• Thrill-seeking behavior

It’s important to understand that risk factors do not guarantee someone will develop a laudanum addiction—many risk factors often interact, along with genetic influences, to lead to laudanum misuse and addiction. But many protective factors also exist, which counteract these risk factors.

Treatment for Laudanum Addiction

There are two main treatment settings for those seeking help for a laudanum addiction. These include inpatient and outpatient services, and each has its advantages and disadvantages. Ultimately, the right treatment setting for you or a loved one is determined by preferences, priorities, personal needs, and more.

Inpatient Treatment

Inpatient facilities offer 24-hour, 7-day a-week care in which patients receive constant supervision by a medical professional. Inpatient services include intensive management of symptoms related to addiction and monitoring of the physical and mental complications resulting from substance use.8 Inpatient rehabs typically utilize a myriad of therapies and therapeutic interventions to provide patients with comprehensive care. These treatment modalities may include:

Every inpatient rehab is going to use a variation of different services and will have a different approach or philosophy to laudanum addiction recovery. For instance, some inpatient facilities are holistic rehabs, which means they treat the whole person—mind, body, and spirit—and offer alternative and complementary services like meditation, yoga, equine therapy, and acupuncture. There are also faith-based programs that integrate a spiritual approach into recovery, often offering religious studies. Meanwhile, luxury inpatient rehabs take place in an upscale setting offering luxurious amenities and features like gourmet meals, massage therapy, and private rooms. Dual diagnosis inpatient programs specialize in treating laudanum addiction and any co-occurring psychiatric conditions so that patients can recover fully from each disorder, as the disorders typically impact one another.

Inpatient care can sometimes consist of a long-term residential treatment with planned stays between six and 12 months or a short-term option that includes a 3-6 week stay.8 Inpatient treatment is best for those who:

  • Have a severe laudanum addiction
  • Have a polydrug addiction
  • Have co-occurring disorders
  • Do not have a sober support system at home
  • Do not have stable housing
  • Need the structure of a daily routine
  • Want to escape their everyday using environment

Outpatient Care

Outpatient laudanum addiction treatment involves living at home while attending scheduled treatment sessions at a center or facility. Outpatient treatment varies in the types and intensity of services offered and typically costs less than inpatient treatment. This makes it more suitable for people with jobs or extensive social supports.8 Many outpatient programs involve group counseling and are designed to treat patients with medical or other mental health problems in addition to their substance use disorders.8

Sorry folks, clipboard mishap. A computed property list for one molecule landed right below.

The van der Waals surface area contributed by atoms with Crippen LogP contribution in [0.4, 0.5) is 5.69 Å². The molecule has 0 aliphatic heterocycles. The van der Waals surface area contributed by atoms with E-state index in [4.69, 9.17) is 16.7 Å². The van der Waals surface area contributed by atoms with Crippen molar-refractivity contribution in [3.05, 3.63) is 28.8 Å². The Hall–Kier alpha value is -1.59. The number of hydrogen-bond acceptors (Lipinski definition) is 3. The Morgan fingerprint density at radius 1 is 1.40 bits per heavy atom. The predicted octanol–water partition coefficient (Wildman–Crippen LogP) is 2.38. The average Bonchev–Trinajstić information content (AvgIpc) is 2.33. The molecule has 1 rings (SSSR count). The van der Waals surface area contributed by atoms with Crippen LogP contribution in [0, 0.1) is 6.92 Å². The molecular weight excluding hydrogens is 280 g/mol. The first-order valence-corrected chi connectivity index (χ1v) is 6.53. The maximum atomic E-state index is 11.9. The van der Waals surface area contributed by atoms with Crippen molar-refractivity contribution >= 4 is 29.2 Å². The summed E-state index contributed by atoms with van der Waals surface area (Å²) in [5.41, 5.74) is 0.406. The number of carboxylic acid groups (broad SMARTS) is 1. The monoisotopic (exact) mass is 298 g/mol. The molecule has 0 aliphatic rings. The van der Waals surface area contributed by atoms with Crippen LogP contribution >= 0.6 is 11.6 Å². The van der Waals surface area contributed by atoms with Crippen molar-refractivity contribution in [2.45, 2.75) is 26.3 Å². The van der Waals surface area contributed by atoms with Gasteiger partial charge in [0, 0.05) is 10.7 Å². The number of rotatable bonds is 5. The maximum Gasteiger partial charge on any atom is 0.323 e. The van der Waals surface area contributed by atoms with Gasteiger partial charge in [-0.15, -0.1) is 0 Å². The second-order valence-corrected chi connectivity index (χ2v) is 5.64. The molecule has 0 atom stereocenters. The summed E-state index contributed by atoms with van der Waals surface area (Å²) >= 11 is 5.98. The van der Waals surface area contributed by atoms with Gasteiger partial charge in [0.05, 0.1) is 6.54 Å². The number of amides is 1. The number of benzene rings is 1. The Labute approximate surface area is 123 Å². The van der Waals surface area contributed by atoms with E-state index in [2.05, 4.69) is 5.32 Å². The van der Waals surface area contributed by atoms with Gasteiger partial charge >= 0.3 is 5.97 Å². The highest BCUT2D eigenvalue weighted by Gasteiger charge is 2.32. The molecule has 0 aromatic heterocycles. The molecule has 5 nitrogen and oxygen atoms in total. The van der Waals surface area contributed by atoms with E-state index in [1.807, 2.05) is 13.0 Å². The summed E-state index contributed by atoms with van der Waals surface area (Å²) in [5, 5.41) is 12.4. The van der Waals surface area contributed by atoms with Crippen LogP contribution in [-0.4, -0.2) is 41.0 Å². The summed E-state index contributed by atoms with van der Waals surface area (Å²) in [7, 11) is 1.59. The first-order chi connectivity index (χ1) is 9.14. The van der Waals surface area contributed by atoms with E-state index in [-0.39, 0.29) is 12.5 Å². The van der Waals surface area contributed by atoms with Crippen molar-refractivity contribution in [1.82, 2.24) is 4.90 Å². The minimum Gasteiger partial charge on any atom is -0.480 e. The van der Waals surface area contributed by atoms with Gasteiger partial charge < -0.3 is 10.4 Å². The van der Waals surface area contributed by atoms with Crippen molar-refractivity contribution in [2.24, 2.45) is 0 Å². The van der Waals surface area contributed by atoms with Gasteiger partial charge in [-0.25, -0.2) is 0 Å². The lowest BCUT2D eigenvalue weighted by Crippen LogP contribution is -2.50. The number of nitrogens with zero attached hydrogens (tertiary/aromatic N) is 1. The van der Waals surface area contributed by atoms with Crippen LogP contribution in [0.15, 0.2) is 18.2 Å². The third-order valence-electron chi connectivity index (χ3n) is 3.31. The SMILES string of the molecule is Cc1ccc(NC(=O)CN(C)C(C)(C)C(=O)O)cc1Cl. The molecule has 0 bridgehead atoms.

There are three levels of outpatient care, including:

  • Partial hospitalization programs (PHPs): The most intensive outpatient option, PHPs include several hours per day of treatment, for at least five days per week. They are a great option for someone who needs a highly-structured environment similar to inpatient care but with the ability to return home each night.
  • Intensive outpatient programs (IOPs): A step down in intensiveness from PHPs, IOPs include at least nine hours of treatment per week, though it may be more.
  • Standard outpatient care: The least structured option, standard outpatient involves therapy for one or two times per week, for one or two hours at a time. This type of laudanum addiction care may be best for someone with a mild addiction or as step-down treatment after completing inpatient or a PHP.

How to Find a Laudanum Addiction Treatment Program

If you or someone you love is struggling with a laudanum addiction, many treatment options are available. It is never too soon or too late to seek treatment—no matter where you are in your addiction, you can always take the steps necessary to change your life. If you need help finding a laudanum addiction treatment program, we are here for you. Give our 24/7 helpline a call at 800-681-1058 (Info iconWho Answers?) .


  1. Encyclopedia Britannica. Laudanum Definition.
  2. National Institute on Drug Abuse. (2011). Commonly Abused Drugs.
  3. Harvard Medical School. (2019). Treating Opiate Addiction.
  4. National Institute on Drug Abuse. (2021). Prescription Opioids Drugfacts.
  5. American Psychiatric Association. (2013). Diagnostic and statistical manual of mental disorders (5th ed.).
  6. Baldini, A., Von Korff, M., & Lin, E. H. (2012). A Review of Potential Adverse Effects of Long-Term Opioid Therapy: A Practitioner’s GuideThe primary care companion for CNS disorders14(3), PCC.11m01326.
  7. Webster, Lynn R. (2017). Risk Factors for Opioid-Use Disorder and Overdose, Anesthesia & Analgesia. Chronic Pain Medicine 125 (5): 1741-1748.
  8. National Institute on Drug Abuse. (2018). Types of Treatment Programs.
Pen iconAuthor
Lisa Conatser, LPC
Licensed Professional Counselor
Lisa Conatser is a Licensed Professional Counselor in the state of Texas, offering virtual sessions for children, teens, adults, couples, and families. As a counselor, teacher, and writer, she has interactions with people from all walks of life, which gives her a unique insight into a wealth of communication styles. In practice for 10 years, Lisa never grows tired of hearing people’s stories or